The Shelby County Health Department is ordering 90,000 home COVID-19 test kits to distribute around the county.
The BinaxNOW COVID-19 Self-Test kits, which each contain two tests, will likely be distributed via community-based and faith-based organizations.
Turnaround is expected to take about four weeks, but the health department hopes to receive the kits even sooner than that, said Dr. Michelle Taylor, director of the Shelby County Health Department.
Taylor made the pitch for spending a total of $1.4 million on the kits Wednesday at a Shelby County Commission Committee meeting. Later in the day, the commission held a special called commission meeting in which they approved the expenditure for the kits.
The kits (each including two tests) will cost the county about $16.08 each. They normally retail for just under $25.
“I still think that eventually we’ll get to a point if we’re able to get test kits into households, people will do the right thing. I have faith in Shelby County and I have faith in our ability to have collective responsibility,” Taylor said. “I know that if folks have access, they’re not just testing to be able to go back to work, which I know a lot of people have to do, they’re also testing because they don’t want to go back to work if they have the chance of infecting their fellow coworkers or friends or family.”
There has been a scarcity of rapid home test kits in the community over the past few weeks, Taylor said.
Several weeks ago, the health department was able to purchase 20,000 test kits, which they distributed among the most vulnerable zip codes, those with the lowest vaccination rates and those that are underinsured or not insured. In that case, they worked with faith-based and community-based organizations for the distribution.
“We had many more requests than test kits that we were able to give out,” she said.
Commissioners Mick Wright, Amber Mills and Brandon Morrison expressed hesitancy behind supporting the purchase, with Wright saying he isn’t sure what the strategy and goals are behind the purchase. Those three commissioners voted “no,” with the other nine commissioners present voting in favor of the purchase.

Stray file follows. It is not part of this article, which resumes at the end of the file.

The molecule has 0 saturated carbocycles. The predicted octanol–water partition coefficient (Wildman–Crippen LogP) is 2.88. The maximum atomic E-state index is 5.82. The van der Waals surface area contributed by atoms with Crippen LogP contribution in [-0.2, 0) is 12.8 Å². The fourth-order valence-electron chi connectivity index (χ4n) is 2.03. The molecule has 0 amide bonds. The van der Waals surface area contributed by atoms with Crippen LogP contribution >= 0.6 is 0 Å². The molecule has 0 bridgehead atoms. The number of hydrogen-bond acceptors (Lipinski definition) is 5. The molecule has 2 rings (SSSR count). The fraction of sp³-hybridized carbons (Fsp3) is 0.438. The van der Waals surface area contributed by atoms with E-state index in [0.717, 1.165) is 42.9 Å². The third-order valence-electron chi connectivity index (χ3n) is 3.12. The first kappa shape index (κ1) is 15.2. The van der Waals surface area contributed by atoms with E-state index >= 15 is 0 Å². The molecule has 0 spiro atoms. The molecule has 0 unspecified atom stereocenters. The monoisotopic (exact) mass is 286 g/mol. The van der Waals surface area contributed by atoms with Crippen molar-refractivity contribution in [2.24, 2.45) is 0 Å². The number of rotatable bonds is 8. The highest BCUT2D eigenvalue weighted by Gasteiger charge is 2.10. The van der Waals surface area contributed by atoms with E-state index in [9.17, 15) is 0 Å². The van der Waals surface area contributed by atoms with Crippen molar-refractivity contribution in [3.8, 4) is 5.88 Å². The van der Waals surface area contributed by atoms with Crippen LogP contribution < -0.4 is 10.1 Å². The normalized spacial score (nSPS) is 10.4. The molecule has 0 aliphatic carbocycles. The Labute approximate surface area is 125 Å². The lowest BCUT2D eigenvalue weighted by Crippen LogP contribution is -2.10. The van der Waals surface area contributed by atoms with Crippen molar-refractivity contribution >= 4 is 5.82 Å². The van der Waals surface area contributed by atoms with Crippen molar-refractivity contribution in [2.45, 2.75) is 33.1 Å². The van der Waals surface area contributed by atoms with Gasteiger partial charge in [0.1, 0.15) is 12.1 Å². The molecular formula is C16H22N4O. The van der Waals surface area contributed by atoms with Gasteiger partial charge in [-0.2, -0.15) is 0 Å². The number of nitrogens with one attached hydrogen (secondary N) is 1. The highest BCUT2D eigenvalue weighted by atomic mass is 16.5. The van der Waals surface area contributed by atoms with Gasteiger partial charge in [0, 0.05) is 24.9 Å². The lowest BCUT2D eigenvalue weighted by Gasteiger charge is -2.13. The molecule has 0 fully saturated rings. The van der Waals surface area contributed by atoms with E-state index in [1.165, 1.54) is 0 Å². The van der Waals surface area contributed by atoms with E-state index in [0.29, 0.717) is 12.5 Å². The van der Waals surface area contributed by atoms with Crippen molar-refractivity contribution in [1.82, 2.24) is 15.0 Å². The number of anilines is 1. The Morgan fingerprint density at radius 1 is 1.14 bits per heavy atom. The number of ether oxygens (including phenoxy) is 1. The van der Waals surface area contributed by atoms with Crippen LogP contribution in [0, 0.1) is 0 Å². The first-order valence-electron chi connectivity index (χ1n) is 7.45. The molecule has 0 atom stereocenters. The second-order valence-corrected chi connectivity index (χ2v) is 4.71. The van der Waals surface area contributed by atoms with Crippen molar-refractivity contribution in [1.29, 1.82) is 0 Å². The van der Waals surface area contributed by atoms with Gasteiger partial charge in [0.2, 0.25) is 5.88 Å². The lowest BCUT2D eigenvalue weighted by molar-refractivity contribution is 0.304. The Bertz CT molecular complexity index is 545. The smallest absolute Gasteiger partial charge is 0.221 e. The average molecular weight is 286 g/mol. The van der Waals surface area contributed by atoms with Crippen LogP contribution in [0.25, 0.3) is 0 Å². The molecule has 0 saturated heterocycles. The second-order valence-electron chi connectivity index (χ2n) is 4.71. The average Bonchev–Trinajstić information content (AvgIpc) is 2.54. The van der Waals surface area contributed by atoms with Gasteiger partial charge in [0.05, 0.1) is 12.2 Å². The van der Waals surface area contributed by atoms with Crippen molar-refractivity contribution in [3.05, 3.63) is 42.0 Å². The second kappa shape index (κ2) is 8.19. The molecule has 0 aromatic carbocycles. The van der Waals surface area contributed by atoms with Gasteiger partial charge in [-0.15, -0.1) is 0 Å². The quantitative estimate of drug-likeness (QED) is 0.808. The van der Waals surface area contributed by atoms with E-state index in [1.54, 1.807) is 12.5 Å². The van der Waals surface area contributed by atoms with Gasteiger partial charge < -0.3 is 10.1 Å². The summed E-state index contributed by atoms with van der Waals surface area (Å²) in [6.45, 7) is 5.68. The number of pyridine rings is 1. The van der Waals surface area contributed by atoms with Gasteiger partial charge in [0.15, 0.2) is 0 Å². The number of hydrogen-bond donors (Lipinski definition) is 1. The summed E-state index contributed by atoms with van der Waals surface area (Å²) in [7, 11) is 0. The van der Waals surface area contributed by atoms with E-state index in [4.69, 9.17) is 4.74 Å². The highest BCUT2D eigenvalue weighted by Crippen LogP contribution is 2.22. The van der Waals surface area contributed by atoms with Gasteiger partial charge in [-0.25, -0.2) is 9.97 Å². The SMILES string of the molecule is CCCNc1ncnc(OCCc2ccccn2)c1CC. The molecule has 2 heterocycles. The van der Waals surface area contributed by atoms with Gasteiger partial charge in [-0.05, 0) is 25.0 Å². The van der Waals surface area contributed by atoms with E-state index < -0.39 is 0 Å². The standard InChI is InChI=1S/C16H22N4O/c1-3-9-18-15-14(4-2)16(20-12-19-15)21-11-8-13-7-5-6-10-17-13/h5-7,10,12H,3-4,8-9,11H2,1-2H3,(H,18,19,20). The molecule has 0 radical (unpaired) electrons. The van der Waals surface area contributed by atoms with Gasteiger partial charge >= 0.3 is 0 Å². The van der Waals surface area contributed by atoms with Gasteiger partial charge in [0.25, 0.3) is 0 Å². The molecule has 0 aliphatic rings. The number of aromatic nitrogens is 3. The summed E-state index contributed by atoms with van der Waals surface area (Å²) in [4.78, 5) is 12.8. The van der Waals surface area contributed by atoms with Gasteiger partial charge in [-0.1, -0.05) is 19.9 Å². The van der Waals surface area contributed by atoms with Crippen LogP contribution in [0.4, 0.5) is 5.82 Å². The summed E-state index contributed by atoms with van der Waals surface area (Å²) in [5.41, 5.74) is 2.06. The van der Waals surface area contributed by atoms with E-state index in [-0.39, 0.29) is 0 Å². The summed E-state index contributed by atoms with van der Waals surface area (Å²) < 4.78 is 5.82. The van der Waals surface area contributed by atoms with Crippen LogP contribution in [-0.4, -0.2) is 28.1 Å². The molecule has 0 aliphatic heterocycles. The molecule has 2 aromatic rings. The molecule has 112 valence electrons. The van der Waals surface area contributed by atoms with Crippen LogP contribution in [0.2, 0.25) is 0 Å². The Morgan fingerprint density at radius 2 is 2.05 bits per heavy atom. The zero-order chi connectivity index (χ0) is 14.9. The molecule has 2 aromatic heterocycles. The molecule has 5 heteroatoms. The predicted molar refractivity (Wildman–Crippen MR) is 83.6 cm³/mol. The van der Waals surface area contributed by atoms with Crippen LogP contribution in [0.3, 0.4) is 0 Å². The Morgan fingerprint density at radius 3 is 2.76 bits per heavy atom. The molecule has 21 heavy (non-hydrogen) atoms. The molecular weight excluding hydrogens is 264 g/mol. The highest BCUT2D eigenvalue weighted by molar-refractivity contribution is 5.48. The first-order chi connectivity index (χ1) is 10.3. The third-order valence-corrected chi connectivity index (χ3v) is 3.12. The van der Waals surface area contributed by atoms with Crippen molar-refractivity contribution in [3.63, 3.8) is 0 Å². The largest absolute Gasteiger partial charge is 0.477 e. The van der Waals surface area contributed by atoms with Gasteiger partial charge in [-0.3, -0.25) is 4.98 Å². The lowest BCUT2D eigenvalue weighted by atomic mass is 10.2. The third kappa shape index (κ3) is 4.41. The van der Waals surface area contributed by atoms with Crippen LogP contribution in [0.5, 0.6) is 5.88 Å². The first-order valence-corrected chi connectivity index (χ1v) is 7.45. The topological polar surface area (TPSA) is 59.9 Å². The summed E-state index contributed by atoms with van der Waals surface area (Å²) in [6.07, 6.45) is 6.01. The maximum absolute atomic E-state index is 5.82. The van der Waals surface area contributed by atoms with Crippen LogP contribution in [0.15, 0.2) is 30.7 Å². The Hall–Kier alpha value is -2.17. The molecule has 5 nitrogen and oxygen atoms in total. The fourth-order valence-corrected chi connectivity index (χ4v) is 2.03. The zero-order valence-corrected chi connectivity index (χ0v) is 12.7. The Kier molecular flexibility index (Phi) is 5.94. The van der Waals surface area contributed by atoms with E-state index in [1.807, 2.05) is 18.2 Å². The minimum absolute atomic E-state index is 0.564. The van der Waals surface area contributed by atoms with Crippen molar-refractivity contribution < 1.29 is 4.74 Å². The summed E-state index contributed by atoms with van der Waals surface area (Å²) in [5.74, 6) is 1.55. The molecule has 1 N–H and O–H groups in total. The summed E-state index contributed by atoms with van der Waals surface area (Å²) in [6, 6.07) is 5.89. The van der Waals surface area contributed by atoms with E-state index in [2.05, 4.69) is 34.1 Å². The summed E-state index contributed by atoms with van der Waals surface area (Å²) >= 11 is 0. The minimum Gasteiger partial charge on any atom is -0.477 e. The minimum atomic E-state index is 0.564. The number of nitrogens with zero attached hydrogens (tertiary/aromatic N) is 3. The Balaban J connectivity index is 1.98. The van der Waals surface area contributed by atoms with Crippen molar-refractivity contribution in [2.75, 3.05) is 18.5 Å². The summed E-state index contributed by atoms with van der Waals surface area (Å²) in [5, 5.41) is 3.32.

Taylor responded by saying that testing is particularly important during a surge and is very important to the economy.
If someone wakes up on a typical morning “with even a hint of a symptom” they can test and determine if they should not go to work or school, thus avoiding spreading the virus and causing enough people to be out that the business or school must close completely, Taylor says. Conversely, they might be negative and still able to go to work or school.
“I would submit to your constituency that has reservations that this is the strategy behind testing,” she said.
The county’s actions took place a day after the federal government beta launched its website COVIDTests.gov, which allows consumers to request free COVID-19 testing kits. The website allows Americans to order four kits per address, to be delivered by the U.S. Postal Service.
County commissioners and Taylor Wednesday pointed out that not every person in Shelby County has internet access or will have ease ordering through the federal government's online system, increasing the importance of the health department also distributing tests via community and faith-based organizations.
Katherine Burgess covers county government and religion. She can be reached at firstname.lastname@example.org, 901-529-2799 or followed on Twitter @kathsburgess.
This article originally appeared on Memphis Commercial Appeal: Home COVID tests in Memphis: Health Department orders 90K kits